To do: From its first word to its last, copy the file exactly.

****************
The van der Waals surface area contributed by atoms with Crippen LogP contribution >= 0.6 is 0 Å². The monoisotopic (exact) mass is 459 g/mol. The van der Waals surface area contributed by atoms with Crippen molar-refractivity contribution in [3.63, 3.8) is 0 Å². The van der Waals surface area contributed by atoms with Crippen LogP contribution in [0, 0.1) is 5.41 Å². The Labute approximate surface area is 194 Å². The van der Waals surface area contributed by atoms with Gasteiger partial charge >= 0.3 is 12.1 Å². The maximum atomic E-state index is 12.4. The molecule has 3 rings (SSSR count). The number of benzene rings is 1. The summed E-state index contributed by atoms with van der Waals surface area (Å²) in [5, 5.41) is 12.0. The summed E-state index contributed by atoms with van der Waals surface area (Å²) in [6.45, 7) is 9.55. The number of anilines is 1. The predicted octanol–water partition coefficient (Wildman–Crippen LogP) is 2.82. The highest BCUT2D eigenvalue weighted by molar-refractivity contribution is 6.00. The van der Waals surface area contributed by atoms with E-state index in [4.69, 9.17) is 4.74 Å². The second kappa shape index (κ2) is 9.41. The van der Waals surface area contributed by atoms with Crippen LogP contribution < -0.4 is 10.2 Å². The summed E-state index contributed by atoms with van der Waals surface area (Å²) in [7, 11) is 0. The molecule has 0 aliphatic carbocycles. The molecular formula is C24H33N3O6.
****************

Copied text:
The van der Waals surface area contributed by atoms with Crippen LogP contribution >= 0.6 is 0 Å². The monoisotopic (exact) mass is 459 g/mol. The van der Waals surface area contributed by atoms with Crippen molar-refractivity contribution in [3.63, 3.8) is 0 Å². The van der Waals surface area contributed by atoms with Crippen LogP contribution in [0, 0.1) is 5.41 Å². The Labute approximate surface area is 194 Å². The van der Waals surface area contributed by atoms with Gasteiger partial charge >= 0.3 is 12.1 Å². The maximum atomic E-state index is 12.4. The molecule has 3 rings (SSSR count). The number of benzene rings is 1. The summed E-state index contributed by atoms with van der Waals surface area (Å²) in [5, 5.41) is 12.0. The summed E-state index contributed by atoms with van der Waals surface area (Å²) in [6.45, 7) is 9.55. The number of anilines is 1. The predicted octanol–water partition coefficient (Wildman–Crippen LogP) is 2.82. The highest BCUT2D eigenvalue weighted by molar-refractivity contribution is 6.00. The van der Waals surface area contributed by atoms with E-state index in [4.69, 9.17) is 4.74 Å². The second kappa shape index (κ2) is 9.41. The van der Waals surface area contributed by atoms with Crippen LogP contribution < -0.4 is 10.2 Å². The summed E-state index contributed by atoms with van der Waals surface area (Å²) in [7, 11) is 0. The molecule has 0 aliphatic carbocycles. The molecular formula is C24H33N3O6.